Kittens are cherished for their charming antics and cute appearance. Can there be such a thing as too many kittens? The answer is, yes! In fact, a single, unspayed female cat can have kittens when she is as young as 5 months old. That same cat may have 1 to 8 kittens per litter, and as many as 2 or 3 litters per year. During her productive life, one unspayed female cat could have more than 100 kittens! These kittens then go on to begin having kittens, continuing the cycle every 5 months, exponentially increasing the cat population. A study showed that a single pair of cats and their kittens can be expected to produce more than 370,000 offspring in just 7 years. So, while adorable, yes, there can be too many kittens.
Washoe County Regional Animals Services tends to see a significant increase in kittens coming to the shelter in March and continuing through October, which they refer to as kitten season, as unaltered cats begin reproducing. In 2022, Washoe County saw a record number of cat intakes during kitten season, which can be attributed to a factors including a mild winter that enabled cats to mingle earlier, and a situation in which many organizations paused or removed their spay and neuter services entirely.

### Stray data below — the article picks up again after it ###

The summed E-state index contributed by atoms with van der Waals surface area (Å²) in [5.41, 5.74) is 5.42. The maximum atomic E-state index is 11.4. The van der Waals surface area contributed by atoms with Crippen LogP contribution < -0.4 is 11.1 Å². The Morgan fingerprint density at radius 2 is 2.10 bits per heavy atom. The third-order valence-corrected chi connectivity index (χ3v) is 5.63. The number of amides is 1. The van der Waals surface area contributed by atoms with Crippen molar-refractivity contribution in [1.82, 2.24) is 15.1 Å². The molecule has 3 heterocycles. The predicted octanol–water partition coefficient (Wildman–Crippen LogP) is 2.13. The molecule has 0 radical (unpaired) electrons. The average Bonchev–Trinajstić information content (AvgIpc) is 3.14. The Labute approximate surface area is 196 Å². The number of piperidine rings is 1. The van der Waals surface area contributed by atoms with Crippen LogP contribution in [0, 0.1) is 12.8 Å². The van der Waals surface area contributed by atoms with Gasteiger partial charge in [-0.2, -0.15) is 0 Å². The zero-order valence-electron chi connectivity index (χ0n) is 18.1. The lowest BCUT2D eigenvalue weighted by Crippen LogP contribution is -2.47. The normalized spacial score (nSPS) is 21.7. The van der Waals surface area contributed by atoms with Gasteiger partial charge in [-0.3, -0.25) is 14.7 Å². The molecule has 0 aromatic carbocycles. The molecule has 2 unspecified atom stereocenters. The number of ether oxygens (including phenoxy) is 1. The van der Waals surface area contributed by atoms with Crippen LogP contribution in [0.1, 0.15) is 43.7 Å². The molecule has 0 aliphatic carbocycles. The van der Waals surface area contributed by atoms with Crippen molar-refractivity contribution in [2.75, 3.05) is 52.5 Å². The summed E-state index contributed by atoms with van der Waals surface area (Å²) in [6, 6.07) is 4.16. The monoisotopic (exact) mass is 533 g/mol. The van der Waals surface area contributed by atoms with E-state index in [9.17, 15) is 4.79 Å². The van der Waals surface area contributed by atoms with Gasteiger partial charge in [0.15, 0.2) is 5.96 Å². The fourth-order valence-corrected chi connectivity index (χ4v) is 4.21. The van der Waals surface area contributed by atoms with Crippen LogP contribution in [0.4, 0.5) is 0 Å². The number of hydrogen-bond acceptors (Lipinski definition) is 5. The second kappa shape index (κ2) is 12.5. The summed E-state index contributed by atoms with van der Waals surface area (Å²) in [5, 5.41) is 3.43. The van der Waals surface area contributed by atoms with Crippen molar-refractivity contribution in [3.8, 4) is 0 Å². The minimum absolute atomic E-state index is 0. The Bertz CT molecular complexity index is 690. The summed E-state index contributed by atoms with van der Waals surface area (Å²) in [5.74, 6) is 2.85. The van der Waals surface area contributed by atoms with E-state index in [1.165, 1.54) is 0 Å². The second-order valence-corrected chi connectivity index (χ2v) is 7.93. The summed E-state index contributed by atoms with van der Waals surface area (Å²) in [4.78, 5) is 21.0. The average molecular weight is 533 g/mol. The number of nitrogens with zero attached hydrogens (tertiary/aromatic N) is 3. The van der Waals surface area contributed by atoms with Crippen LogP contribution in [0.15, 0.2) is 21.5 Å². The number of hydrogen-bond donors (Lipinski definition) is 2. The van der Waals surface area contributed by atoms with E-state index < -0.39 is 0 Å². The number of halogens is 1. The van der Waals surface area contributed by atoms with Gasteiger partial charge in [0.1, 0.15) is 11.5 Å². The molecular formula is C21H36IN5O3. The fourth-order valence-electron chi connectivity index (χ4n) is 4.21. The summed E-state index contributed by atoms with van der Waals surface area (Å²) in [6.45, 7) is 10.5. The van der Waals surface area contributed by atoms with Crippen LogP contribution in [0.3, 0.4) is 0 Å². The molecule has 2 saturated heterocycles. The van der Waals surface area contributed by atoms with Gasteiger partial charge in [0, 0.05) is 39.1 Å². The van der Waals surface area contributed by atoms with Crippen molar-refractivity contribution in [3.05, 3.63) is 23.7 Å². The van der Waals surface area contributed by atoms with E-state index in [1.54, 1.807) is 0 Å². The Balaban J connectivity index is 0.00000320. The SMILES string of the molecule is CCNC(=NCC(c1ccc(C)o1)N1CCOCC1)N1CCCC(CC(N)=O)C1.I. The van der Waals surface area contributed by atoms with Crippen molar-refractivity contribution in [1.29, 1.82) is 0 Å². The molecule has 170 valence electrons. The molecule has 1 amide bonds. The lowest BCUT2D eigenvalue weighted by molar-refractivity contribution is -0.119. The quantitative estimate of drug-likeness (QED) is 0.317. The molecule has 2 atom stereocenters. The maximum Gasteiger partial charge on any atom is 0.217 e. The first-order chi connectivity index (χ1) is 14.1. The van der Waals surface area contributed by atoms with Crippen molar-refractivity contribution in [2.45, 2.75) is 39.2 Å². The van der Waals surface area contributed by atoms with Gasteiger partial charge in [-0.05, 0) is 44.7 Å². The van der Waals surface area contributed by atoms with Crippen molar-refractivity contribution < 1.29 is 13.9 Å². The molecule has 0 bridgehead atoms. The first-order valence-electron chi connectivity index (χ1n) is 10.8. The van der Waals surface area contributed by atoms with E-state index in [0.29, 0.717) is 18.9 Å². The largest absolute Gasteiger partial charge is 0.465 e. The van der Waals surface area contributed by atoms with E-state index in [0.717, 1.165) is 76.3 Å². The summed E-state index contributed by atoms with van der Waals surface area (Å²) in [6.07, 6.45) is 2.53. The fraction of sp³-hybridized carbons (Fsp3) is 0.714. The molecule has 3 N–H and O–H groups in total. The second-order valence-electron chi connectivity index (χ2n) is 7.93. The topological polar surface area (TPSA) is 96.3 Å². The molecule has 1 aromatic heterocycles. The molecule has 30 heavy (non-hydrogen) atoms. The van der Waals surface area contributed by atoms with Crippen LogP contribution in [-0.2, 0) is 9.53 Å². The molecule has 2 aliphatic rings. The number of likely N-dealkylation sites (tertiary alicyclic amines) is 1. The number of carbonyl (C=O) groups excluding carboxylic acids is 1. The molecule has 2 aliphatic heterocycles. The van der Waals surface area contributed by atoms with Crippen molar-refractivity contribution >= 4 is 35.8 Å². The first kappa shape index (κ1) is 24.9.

What can you do to ensure that kittens are anticipated and will have a loving home? We have these tips:
Spay or neuter your pets through your preferred veterinarian, or use one of the affordable services available through programs such as the SPCA of Northern Nevada, Nevada Humane Society, or Options Veterinary Care. Any of these organizations are also a great place to start if you would like to volunteer, donate, or become a foster home;
Support local trap/neuter/return/monitor programs (TNRM) to reduce feral cat populations and improve the health of feral cats in the community; and
Learn what to do if you find a litter of kittens.
Together, our community can pledge to give kittens and cats the lives they deserve.